Robb Friedlander, 18, from Overland Park, Kansas, is a freshman with a mission: elect Sen. Barack Obama (D-Ill.) as the nation's 44th president.Friedlander co-started "Hofstra for Obama," a student campaign group, along with senior Sid Nathan, 22, and the group has canvassed for Obama in Pennsylvania, where they helped in get-out-the-vote (GOTV) efforts in Philadelphia. The group has also phone-banked for Obama during the Ohio and Texas primaries."He really does inspire college-age students to believe that we can change something," Friedlander said.Coming from a political family, Friedlander is part of a growing number of young voters turning out in the 2008 presidential election cycle, which has featured record turnouts in many of the primary contests, especially the Democratic contests.Getting much of the attention within these record turnouts are new voters, especially young voters, who are increasingly relevant to the campaigns. More than 3 million people under the age of 30 voted in the 44 contests on Super Tuesday, Feb. 5, according to analysis from The Center for Information & Research on Civic Learning & Engagement (CIRCLE), based in the University of Maryland's School of Public Policy.Of those 3 million, more than 2 million voted in Democratic contests, and more than 900,000 voted in the Republican contests.On Super Tuesday, young voters made up as much as 16 percent of the total turnout in one state, and in another had their own turnout rate of 25 percent, according to the CIRCLE analysis.Younger voters have trended towards Obama, according to polling data and exit polls from primaries. In Tuesday's Indiana primary, 61 percent of voters 18 to 29 years old chose Obama, with only 39 percent voting for Sen. Hillary Clinton (N.Y.), according to a CNN exit poll.Republican young voters were split between Sen. John McCain (Ariz.) and Gov. Mike Huckabee (Ark.) before he was the presumptive nominee. On Super Tuesday, according to the CIRCLE analysis of exit polls, Huckabee won six of 14 states holding Republican contests, while McCain won five. Gov. Mitt Romney (Mass.) won the other three."Young people are going to vote for the candidate who engages them," said Chrissy Faessen, the communications director for Rock The Vote, a non-partisan group dedicated to youth activism. The candidates have attempted to reach young voters by going to high schools and college campuses to discuss issues that matter to younger people, Faessen added.A Harvard Institute of Politics poll released April 24 found that the economy is the largest issue to young voters, with 30 percent of young people saying it concerns them most. Friedlander said there is not one issue that matters to him more than any other, but rather a "leadership style" that he finds most important."I desire a president who works with Congress in bipartisan ways," he said. "I'm sick of Congress being divided 50-50 and things not getting done."Neither of the Democratic presidential campaigns -- Obama or Clinton -- returned requests for comment. The McCain campaign said there was no one available for comment at press time.Rosanna Perotti, a professor of political science, attributes the increase in young voters coming to the polls to the introduction of politics to the Internet. "It has brought politics to an arena where young people are comfortable," she said."Obama appears to be so sincere and so idealistic," Perotti added. "He's a natural target for youth support."But the increase in youth turnout this election cycle is not a complete anomaly: in a letter to the editor in the April 5 Washington Post, Heather Smith, the executive director of Rock The Vote, asserted that turnout of younger voters increased by 4.3 million in 2004 and by 2 million in 2006, a mid-term election year.And the youth turnout has not been distributed equally by education level: a CIRCLE study released in late arch analyzing youth voting patterns on Super Tuesday found that despite half of college-age Americans (between the ages of 18 and 29) not enrolling in college, 79 percent of those who voted were college-educated."The overall rise in young Americans voting this primary season has been remarkable, but it's disproportionately well-educated young people," said CIRCLE Director Peter Levine in a statement announcing the findings."It is certainly a concern," said Faessen. "We are looking at how to motivate voters who are not in college."Rock The Vote announced a partnership with AT&T last December to engage younger voters in the political process by creating an opt-in database for text message political updates, reminders to vote and other features, such as celebrity ringtones, student reports and text-polling. They also have a goal of registering 2 million new voters for this election cycle, and 575,000 young voters have downloaded a voter registration form, Faessen said.Young voters are increasingly using online social networks to collect and share political information, the Harvard poll found. Eighty-seven percent of college students have access to Facebook.com, and 37 percent of them use it to promote a candidate or issue, the poll found."Facebook and Myspace are just other opportunities to connect with the candidates where you are part of the movement," Faessen said. "It's incredibly powerful."Much has been made over whether, due to the prolonged primary battle between Obama and Clinton, supporters of either candidate would vote for McCain instead of the Democrat should their candidate not get the nomination.The question has crossed the mind of Friedlander as well.He said he would be hard-pressed to support Clinton, but thought Obama supporters overall would come around to unify the party. "Will Obama supporters support Clinton if she gets the nomination? Yes," he said. "Will I vote for her? Most likely. Will I campaign for her? No."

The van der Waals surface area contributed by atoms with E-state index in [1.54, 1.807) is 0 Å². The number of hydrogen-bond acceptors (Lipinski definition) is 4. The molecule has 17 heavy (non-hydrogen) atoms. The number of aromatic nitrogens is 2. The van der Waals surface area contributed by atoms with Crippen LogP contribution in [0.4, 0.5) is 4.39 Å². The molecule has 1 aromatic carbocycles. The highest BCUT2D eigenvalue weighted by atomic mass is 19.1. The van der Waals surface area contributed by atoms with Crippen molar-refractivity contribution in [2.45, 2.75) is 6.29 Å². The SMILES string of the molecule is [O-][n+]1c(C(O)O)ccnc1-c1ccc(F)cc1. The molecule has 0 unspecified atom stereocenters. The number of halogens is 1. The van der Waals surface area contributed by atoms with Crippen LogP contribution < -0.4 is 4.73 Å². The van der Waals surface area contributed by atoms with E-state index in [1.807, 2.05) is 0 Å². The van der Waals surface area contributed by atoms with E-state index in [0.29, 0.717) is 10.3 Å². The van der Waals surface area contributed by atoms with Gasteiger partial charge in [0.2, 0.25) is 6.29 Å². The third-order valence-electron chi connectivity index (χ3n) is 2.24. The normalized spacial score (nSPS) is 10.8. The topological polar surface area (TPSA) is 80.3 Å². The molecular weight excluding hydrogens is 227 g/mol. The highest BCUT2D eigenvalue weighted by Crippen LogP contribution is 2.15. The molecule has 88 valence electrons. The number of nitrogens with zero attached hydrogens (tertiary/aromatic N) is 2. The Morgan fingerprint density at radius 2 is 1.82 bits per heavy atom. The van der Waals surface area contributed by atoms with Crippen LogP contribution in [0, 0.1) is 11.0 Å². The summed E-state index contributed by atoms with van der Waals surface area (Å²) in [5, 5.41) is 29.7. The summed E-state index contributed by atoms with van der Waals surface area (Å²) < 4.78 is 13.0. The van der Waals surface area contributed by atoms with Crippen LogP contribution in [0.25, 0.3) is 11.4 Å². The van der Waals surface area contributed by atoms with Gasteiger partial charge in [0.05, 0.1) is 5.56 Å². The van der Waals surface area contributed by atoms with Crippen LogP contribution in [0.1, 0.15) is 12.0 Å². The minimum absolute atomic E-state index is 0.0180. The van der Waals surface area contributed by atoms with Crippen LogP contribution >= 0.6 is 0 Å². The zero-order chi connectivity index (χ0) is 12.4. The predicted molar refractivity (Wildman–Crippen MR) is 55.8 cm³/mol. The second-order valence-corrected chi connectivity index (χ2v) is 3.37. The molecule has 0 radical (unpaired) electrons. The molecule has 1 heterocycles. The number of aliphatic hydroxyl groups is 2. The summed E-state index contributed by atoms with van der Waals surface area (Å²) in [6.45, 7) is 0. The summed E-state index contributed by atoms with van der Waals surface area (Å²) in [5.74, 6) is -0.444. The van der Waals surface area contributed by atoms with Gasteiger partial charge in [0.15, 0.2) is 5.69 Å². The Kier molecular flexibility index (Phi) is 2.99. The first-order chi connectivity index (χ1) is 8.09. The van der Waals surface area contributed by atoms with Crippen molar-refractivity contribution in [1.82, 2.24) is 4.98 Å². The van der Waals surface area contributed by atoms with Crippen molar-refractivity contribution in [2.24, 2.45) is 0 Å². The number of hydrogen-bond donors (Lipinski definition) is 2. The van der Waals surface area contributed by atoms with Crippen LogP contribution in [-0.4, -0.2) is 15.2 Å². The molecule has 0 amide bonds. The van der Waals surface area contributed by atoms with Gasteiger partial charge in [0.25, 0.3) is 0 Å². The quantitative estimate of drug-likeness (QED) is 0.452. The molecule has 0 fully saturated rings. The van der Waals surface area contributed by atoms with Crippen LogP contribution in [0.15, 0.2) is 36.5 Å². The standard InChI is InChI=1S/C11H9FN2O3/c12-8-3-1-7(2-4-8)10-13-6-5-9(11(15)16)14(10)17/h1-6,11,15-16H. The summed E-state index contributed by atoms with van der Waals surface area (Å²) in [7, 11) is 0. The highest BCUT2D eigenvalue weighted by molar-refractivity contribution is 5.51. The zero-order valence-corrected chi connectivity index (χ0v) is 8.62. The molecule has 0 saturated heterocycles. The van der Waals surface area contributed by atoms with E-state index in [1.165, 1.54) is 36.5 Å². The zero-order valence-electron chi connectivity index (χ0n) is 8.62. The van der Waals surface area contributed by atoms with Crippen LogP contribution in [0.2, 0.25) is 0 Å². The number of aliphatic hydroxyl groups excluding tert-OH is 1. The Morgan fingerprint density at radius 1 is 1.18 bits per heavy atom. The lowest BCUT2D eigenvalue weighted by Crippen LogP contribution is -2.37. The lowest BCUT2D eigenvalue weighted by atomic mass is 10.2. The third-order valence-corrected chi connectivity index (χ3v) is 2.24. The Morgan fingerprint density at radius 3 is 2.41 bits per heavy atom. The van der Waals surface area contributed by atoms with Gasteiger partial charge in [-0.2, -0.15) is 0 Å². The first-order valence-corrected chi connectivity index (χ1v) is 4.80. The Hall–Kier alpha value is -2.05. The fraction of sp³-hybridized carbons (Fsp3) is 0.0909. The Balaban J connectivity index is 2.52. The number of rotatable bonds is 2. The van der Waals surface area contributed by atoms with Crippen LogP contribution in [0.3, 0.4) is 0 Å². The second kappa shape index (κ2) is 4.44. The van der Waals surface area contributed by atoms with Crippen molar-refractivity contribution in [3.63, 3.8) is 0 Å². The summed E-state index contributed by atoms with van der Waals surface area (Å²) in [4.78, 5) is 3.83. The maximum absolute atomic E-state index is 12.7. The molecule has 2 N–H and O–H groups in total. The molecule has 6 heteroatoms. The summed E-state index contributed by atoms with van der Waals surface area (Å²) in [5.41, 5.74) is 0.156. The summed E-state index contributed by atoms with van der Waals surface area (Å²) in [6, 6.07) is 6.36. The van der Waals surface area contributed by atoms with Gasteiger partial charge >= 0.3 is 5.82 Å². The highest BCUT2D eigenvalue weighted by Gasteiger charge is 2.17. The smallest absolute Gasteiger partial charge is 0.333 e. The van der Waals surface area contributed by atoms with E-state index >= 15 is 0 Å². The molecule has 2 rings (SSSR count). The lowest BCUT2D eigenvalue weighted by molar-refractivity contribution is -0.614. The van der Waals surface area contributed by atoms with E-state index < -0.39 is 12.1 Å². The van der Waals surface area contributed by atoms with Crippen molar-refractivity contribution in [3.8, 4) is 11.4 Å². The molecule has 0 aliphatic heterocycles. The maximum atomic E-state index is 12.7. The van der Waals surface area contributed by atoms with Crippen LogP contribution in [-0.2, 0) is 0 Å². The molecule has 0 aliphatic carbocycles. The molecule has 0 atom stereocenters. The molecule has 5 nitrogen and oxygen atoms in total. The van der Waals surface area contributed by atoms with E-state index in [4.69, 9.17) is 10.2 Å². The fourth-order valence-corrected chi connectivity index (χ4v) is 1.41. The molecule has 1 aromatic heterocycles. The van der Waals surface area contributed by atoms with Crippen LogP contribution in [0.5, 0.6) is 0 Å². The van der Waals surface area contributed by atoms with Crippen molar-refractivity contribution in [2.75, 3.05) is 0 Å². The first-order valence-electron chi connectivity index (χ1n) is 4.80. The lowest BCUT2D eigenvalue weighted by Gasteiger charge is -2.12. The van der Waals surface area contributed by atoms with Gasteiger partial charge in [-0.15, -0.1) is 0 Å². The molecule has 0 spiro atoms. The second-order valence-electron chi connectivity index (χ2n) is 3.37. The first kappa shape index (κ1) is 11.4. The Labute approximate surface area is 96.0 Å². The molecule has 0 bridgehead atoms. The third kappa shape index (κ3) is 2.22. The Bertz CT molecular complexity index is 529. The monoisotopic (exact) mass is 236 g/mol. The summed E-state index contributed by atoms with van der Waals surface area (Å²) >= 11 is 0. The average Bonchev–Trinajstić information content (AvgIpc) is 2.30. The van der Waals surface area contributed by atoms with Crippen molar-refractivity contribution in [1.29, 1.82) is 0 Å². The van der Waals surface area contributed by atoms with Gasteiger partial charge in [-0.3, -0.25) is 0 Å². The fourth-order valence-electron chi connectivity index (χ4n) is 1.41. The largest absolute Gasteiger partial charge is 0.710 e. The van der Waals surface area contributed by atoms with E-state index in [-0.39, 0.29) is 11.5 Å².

This story was written by Samuel Rubenfeld , The Chronicle